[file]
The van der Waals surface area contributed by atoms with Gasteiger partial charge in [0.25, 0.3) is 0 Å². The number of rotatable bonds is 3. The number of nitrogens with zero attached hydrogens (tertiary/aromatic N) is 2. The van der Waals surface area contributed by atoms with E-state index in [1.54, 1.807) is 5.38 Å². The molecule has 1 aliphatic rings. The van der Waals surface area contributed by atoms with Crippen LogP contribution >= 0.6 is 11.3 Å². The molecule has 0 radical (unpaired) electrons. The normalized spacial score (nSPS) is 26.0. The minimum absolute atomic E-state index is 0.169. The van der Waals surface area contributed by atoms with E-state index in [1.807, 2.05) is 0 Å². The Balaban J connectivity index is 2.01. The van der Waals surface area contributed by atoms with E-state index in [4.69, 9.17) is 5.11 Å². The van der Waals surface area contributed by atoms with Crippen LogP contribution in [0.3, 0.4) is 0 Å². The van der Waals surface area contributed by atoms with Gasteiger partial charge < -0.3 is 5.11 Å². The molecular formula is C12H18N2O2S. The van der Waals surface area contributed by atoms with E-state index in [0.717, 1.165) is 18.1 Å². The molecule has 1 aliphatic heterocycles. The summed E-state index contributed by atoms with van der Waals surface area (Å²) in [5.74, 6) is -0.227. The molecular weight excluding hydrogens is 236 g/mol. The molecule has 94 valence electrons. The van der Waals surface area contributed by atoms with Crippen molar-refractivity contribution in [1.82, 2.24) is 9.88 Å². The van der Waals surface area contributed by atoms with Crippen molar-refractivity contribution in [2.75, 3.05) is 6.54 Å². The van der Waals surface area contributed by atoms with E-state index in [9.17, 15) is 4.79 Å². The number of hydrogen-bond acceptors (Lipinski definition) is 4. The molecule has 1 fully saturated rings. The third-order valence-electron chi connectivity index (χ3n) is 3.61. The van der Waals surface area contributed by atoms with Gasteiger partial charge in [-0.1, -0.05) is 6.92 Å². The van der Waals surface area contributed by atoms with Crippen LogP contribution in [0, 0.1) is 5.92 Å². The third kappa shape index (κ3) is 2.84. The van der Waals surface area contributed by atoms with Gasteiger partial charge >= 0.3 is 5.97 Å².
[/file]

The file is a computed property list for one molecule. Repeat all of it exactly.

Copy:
The van der Waals surface area contributed by atoms with Gasteiger partial charge in [0.25, 0.3) is 0 Å². The number of rotatable bonds is 3. The number of nitrogens with zero attached hydrogens (tertiary/aromatic N) is 2. The van der Waals surface area contributed by atoms with E-state index in [1.54, 1.807) is 5.38 Å². The molecule has 1 aliphatic rings. The van der Waals surface area contributed by atoms with Crippen LogP contribution >= 0.6 is 11.3 Å². The molecule has 0 radical (unpaired) electrons. The normalized spacial score (nSPS) is 26.0. The minimum absolute atomic E-state index is 0.169. The van der Waals surface area contributed by atoms with E-state index in [1.807, 2.05) is 0 Å². The Balaban J connectivity index is 2.01. The van der Waals surface area contributed by atoms with E-state index in [4.69, 9.17) is 5.11 Å². The van der Waals surface area contributed by atoms with Crippen LogP contribution in [0.3, 0.4) is 0 Å². The van der Waals surface area contributed by atoms with Gasteiger partial charge < -0.3 is 5.11 Å². The molecular formula is C12H18N2O2S. The van der Waals surface area contributed by atoms with E-state index in [0.717, 1.165) is 18.1 Å². The molecule has 1 aliphatic heterocycles. The summed E-state index contributed by atoms with van der Waals surface area (Å²) in [5.74, 6) is -0.227. The molecular weight excluding hydrogens is 236 g/mol. The molecule has 94 valence electrons. The van der Waals surface area contributed by atoms with Crippen molar-refractivity contribution in [1.82, 2.24) is 9.88 Å². The van der Waals surface area contributed by atoms with Crippen molar-refractivity contribution in [2.75, 3.05) is 6.54 Å². The van der Waals surface area contributed by atoms with E-state index in [9.17, 15) is 4.79 Å². The number of hydrogen-bond acceptors (Lipinski definition) is 4. The molecule has 1 fully saturated rings. The third-order valence-electron chi connectivity index (χ3n) is 3.61. The van der Waals surface area contributed by atoms with Gasteiger partial charge in [-0.1, -0.05) is 6.92 Å². The van der Waals surface area contributed by atoms with Crippen LogP contribution in [0, 0.1) is 5.92 Å². The third kappa shape index (κ3) is 2.84. The van der Waals surface area contributed by atoms with Gasteiger partial charge >= 0.3 is 5.97 Å².